advertising, campaign, catalog, children, commercial photography, e-commerce, fashion, fashion photographer, fashion photography, Lookbook, photographer, photography, studio photography

Love kids fashion photography!

All my adult life I have been volunteering with children.  I have done literacy work in New York City elementary and high schools for 10 years, a volunteer for Catholic Big Brothers for 8 years, and have hosted 6 foreign exchange students through AFS, each for a full school year.

It goes without saying I love photographing kids.  Where it is not a large percentage of my work, I find it fun and gratifying.  The younger they are, the more difficult it is.  Try getting a cranky two year old to stand on a specific spot, facing forward, and smiling while the clothes look well styled!

I don’t share much of my children’s work, but here is a new collection from one of my NYC fashion clients.  We shot it this spring.  I am excited to hear it is already in 50 stores!

Ciao Milano Kids

kids children's fashion photography nyc New York

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behind the scenes, commercial photography, Community Service, Flashes of Hope, photographer, photography, the good life, Volunteer

Flashes of Hope – Chapter Director and behind the scenes at NYU Langone Medical Center

When I am not doing this or this I spend time as the

NYC Chapter Director of Flashes of Hope,

a nationwide charity that brings photographers into hospitals to photograph children being treated for cancer.

I have been volunteering with kids for most of my adult life through the NYC Board of Ed as a literacy coach, Catholic Big Brothers Big Sisters as a “big”, and AFS hosting and working with foreign exchange students.

I think I saw Flashes of Hope mentioned on Facebook. I had been looking for a way to merge two of my passions, community service with kids and photography. Flashes of Hope provided the perfect opportunity. I submitted myself as an available photographer and when presented with available dates, jumped at the opportunity.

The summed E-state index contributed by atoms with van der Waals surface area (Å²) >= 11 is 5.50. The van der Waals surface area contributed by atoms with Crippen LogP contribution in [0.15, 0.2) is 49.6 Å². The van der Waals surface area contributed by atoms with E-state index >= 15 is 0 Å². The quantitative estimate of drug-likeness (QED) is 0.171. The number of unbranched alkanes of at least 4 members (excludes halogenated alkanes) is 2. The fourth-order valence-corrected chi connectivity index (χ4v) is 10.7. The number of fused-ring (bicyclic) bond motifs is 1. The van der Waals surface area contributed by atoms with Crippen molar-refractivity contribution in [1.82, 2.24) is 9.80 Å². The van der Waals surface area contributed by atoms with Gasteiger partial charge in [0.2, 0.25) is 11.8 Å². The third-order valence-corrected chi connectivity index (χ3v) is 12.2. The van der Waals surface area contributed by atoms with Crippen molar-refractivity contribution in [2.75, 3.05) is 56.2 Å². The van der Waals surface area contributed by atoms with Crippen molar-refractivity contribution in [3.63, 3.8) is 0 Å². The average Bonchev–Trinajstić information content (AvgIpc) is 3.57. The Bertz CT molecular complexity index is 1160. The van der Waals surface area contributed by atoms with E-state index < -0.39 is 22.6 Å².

I have shot for Flashes of Hope four times, each experience being different (hospital treatment center, summer camp for kids with cancer, hospital family fun day at a church rec center, and photographing family, friends and clinicians saying goodbye to a child who had just passed away. My passion for the organization grew after each shoot. I was aware that New York did not have an active chapter director so I recently offered my services.

We are constantly inundated with images , most of them trivial and self-indulgent. Flashes of Hope has commercial photographers take truly meaningful photos of children and families in the middle of dealing with a medical crisis. At a Flashes of Hope shoot the patients and their families offer the photographer a wide range of real emotion that normally can’t be captured in a 15 minute session (joy, vulnerability, silliness, sadness… but mostly love). The families are so grateful for the photos that they receive. They don’t realize that they are the ones who are actually doing the giving.

My role as Chapter Director is coordinating photo shoots (dates, photographers, makeup artists, paperwork, etc) and fundraising. At each shoot I am a bit jealous of the working photographer. I wish I could be the one setting up the lights, interacting with the kids and families on set, and creating the beautiful images that will be cherished for a lifetime. The reality is it is a pleasure watching others go through and share that experience.

Throughout my life of volunteering with kids I have found that the more I “give”, the more I get back. I am not good enough with words to describe what it feels like when a child you are working with can finally read a book cover to cover, when your little brother hikes up to a top of a rise and exclaims “I have never climbed a mountain before!” or the teen you have hosted from a foreign country thanks you for the best year of his/her life. Photographers can’t cure a child’s cancer but we can bring joy into lives of people who are having a difficult time. Flashes of Hope helps me realize what a real problem is and appreciate how fortunate and blessed we all are.

Here are some behind the scenes photos I took of volunteer photographer Jayne Wexler shooting at NYU Langone Medical Center.

Photographer speaks to model

Jayne chats up her model.

Photographer Eric Hason photographs Jayne shooting a patient for Flashes of Hope.

Our supermodel is a natural poser.

Behind the scenes photo of patient posing for photograph.

Our supermodel vogues for the camera.

Eric Hason photographs behind the scenes at a Flashes of Hope shoot

Jayne’s assistant demonstrates a jump technique.

Eric Hason photographs behind the scenes at Flashes of Hope photo shoot

Our supermodel implements her own version of the jumping technique she was just taught.

www.erichason.com

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